Thursday, October 28, 2010

Cotton conclave resolves to lay seige to CM house if price not hiked-TIMES OF INDIA

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Cotton conclave resolves to lay seige to CM house if price not hiked

Ramu Bhagwat/TNN

Pandharkawda: Cotton growers of Vidarbha who gathered here in large numbers for the cotton conclave were up in arms against the low minimum support price (MSP) announced by the state government to the cotton crop. With farm widows in front, they have resolved to lay a siege to the chief minister’s house during the winter session of the state legislature beginning in Nagpur from December 1 to demand a hike from the current Rs 3000 to Rs 4500 a quintal of cotton.

The resolution was moved by Bharati Pawar, a widow and victim of the farm crisis that has devastated thousands of families in the cotton belt as farmers and bread winners of the families were forced to commit suicide because of mounting losses in agriculture.

The farmers supported in unison the three major demands in the resolution : (1) That a compensation of Rs 10,000 be paid immediately to farmers who suffered crop damage because of excessive rains , (2) Rs 4,500 a quintal MSP for cotton and (3) immediate lifting of restrictions on cotton exports. The doughty widow from Saikheda village from Yavatmal district was cheered when she said “ I along with hundreds of my widowed sisters will sit on a dharna in front of the chief minister’s house to press for these four demands.” The conference also demanded that Cotton Corporation of India and NAFED, who procure the cotton in the state should pay Rs 5000 a quintal.

Farm leaders and farmers from Yavatmal, Akola, Amravati, Washim Buldhana, Wardha , the distressed districts for which special relief package was announced by prime minister Manmohan Singh in 2006 were present at the conference.

“The input costs have more than doubled in last two years, today we have to spend over Rs 20,000 per acre to grow cotton. When textile prices have doubled, inflation is spiraling, government employees are getting revised wages as per sixth pay commission, why should farmers be denied their due? “ asked Vijay Jawandhiya, the former president of Shetkari Sanghatana and farm leader from Wardha. He also strongly supported the need to give incentive to cotton exporters instead of putting restrictions on it.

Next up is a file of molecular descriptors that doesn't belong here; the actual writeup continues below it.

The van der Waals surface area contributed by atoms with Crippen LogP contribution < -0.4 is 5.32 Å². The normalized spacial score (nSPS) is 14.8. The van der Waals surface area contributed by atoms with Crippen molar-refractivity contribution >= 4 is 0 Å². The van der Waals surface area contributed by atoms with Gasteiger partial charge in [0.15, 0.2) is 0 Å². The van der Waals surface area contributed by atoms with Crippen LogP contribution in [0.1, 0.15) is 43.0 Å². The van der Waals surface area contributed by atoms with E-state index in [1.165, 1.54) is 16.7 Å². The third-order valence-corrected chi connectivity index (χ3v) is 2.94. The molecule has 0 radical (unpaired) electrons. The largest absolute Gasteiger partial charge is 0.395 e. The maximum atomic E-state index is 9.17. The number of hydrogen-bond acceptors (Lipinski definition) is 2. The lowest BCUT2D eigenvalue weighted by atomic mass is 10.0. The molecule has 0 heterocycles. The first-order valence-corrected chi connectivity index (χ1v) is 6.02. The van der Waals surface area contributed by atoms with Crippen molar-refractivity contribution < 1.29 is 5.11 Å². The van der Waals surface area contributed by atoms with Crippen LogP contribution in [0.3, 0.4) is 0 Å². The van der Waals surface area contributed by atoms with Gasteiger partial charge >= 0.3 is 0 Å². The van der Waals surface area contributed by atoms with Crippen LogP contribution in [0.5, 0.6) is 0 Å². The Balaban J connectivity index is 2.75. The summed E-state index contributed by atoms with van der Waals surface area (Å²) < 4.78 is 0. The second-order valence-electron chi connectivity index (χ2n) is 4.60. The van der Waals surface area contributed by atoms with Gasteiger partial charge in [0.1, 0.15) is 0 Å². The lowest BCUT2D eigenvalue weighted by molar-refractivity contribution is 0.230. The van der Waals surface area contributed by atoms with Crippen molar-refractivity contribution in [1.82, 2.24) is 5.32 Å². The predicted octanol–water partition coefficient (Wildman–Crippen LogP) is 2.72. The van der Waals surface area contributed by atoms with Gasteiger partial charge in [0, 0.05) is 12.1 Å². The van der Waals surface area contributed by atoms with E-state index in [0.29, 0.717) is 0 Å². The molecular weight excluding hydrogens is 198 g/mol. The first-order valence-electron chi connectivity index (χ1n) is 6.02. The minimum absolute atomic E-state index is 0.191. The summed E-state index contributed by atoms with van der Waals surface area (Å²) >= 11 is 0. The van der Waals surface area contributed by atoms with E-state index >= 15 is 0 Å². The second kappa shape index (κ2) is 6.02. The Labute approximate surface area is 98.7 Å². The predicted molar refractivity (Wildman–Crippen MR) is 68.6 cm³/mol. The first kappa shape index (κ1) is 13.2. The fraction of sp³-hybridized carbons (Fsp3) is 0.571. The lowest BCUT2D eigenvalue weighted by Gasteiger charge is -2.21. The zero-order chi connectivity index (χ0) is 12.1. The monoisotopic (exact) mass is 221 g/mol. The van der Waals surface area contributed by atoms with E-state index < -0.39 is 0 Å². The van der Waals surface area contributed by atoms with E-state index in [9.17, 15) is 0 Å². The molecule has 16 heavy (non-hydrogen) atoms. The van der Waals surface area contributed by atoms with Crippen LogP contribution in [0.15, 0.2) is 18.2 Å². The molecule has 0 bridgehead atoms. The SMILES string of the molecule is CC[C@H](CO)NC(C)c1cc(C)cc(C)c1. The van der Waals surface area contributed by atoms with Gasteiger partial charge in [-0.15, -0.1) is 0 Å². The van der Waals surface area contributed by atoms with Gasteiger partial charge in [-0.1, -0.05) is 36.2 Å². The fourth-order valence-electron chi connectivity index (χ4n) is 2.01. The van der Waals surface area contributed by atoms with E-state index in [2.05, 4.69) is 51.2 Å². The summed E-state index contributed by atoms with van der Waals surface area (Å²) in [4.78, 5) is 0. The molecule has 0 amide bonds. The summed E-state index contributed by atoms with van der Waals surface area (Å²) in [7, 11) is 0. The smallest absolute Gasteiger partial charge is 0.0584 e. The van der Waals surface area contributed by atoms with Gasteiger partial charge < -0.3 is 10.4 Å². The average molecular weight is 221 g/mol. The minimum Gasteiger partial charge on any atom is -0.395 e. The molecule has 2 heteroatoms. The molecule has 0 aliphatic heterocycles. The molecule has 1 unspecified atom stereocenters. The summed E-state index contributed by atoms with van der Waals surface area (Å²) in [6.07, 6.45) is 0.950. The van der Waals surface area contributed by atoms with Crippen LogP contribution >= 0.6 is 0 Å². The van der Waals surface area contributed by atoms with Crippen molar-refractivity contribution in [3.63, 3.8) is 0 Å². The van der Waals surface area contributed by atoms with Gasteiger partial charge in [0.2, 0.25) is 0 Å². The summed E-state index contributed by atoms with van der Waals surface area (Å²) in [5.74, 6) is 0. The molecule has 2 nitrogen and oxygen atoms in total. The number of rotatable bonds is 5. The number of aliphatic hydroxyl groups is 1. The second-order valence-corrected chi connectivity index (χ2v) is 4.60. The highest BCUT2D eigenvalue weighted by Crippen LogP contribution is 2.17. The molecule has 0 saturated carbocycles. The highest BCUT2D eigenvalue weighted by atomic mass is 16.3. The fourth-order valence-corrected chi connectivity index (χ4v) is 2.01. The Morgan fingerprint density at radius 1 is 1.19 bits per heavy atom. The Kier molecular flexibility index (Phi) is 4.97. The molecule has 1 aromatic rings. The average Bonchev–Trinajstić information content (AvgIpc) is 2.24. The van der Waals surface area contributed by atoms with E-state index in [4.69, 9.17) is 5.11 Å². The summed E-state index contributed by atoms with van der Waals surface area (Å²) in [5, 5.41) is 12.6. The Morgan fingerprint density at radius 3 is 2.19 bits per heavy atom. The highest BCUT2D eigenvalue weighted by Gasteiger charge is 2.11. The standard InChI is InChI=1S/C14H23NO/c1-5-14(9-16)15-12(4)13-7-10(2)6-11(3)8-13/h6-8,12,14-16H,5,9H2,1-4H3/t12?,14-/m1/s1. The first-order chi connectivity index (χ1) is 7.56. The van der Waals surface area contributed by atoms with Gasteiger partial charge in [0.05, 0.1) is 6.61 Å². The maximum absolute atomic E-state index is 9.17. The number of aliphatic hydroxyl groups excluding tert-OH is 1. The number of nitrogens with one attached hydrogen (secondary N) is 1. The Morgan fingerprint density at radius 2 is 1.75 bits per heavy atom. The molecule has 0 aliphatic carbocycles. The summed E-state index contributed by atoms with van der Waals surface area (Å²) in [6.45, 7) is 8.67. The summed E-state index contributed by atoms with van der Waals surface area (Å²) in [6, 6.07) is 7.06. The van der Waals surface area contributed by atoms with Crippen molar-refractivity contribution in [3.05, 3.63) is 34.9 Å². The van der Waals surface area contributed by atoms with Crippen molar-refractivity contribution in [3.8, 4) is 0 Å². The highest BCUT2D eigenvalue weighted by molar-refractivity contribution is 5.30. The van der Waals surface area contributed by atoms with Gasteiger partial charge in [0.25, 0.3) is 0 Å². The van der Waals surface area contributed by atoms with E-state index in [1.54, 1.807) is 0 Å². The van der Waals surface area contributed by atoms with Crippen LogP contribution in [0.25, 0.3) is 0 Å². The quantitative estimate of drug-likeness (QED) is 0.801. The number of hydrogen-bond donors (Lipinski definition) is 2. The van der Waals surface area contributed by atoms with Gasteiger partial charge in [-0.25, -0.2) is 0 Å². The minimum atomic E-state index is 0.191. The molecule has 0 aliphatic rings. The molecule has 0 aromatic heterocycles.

“Cotton prices dropped in world market in 1995. No farmer in America committed suicide because the American government bailed out its cotton growers with huge subsidies . But there was no mercy shown by the government of India or our states. So it is no wonder that when cheap cotton was imported here, the cotton growers of Andhra Pradesh were first to feel the distress in 1998 and started committing suicide in hordes,” said Jawandhiya.

President of Vidarbha Jan Andolan Samiti and convenor of the conclave Kishore Tiwari said international prices were ruling around Rs 6000 to 8000 a quintal . “But the government completely disregarding it, was firm on measly MSP of Rs 3000 for cotton. Just to serve interests of some 2000 textile units who form a powerful lobby, the government is ignoring the plight of 6 million people in the country who depend on the cotton crop,” said Tiwari. People were being misled with reports of bumper crop when excessive and untimely rains had damaged crop to the extent of 50 % , he alleged.

Pro-Telangana leader from Andhra Pradesh and Supreme Court lawyer Nurup Reddy, who was chief guest at the conclave, stressed on the need to organize all cotton growers to raise their just demands. “Out of 18 lakh hectares land under cotton crop in Andhra Pradesh, 13 lakh hectares is in Telangana region. But since the region has no political power, the cotton growers’ plight is ignored,” said Reddy. He said cotton growers across the country should unite to fight for own cause. “Do not end your life in distress as it will solve no problem. Instead, join hands to fight for your just demands. Only that will benefit all,” said Reddy

After farmers' suicide, widows live a tragedy

PANDHARKAWDA: Present at the cotton conclave among over a hundred widows of farmers on Tuesday was Saraswatibai Ambadwar (45) of Telangtakli. Her husband Ramdas committed suicide some 13 years ago leaving her with four daughters and ten acres land to take care of.

Today her tears may have dried but her ordeal continues. So many years after her world collapsed, creditors still harass her for the money they claim to have lent her husband. The widow, who lives with her daughter of marriageable age, is putting up a brave fight on various fronts - from running the household to arrange for dowry for marriage of daughter Manjushree (19).

For all this, she may have to incur more debts. There appears no end to her miseries. Ramdas' suicide in 1997 attracted the then chief minister Narayan Rane's attention who rushed to Telangtakli and handed over compensation of Rs 1 lakh to Saraswati. Rane assured to take care of the education of her four daughters. The widow spent the compensation amount on one daughter's marriage. Life was soon back to square one for her.

Her third daughter Jayashree died of kidney failure a couple of years ago. The family couldn't afford her treatment. Being a defaulter of a bank and the moneylenders, she cannot get fresh loans for farming operations. In this suicide heartland of western Vidarbha, such tragic stories of farm widows fighting a grim battle for survival abound.

A Sasikala or a Kalavati may have managed to tide over the crisis, but hundreds of Saraswatis are left to suffer their miseries in silence.

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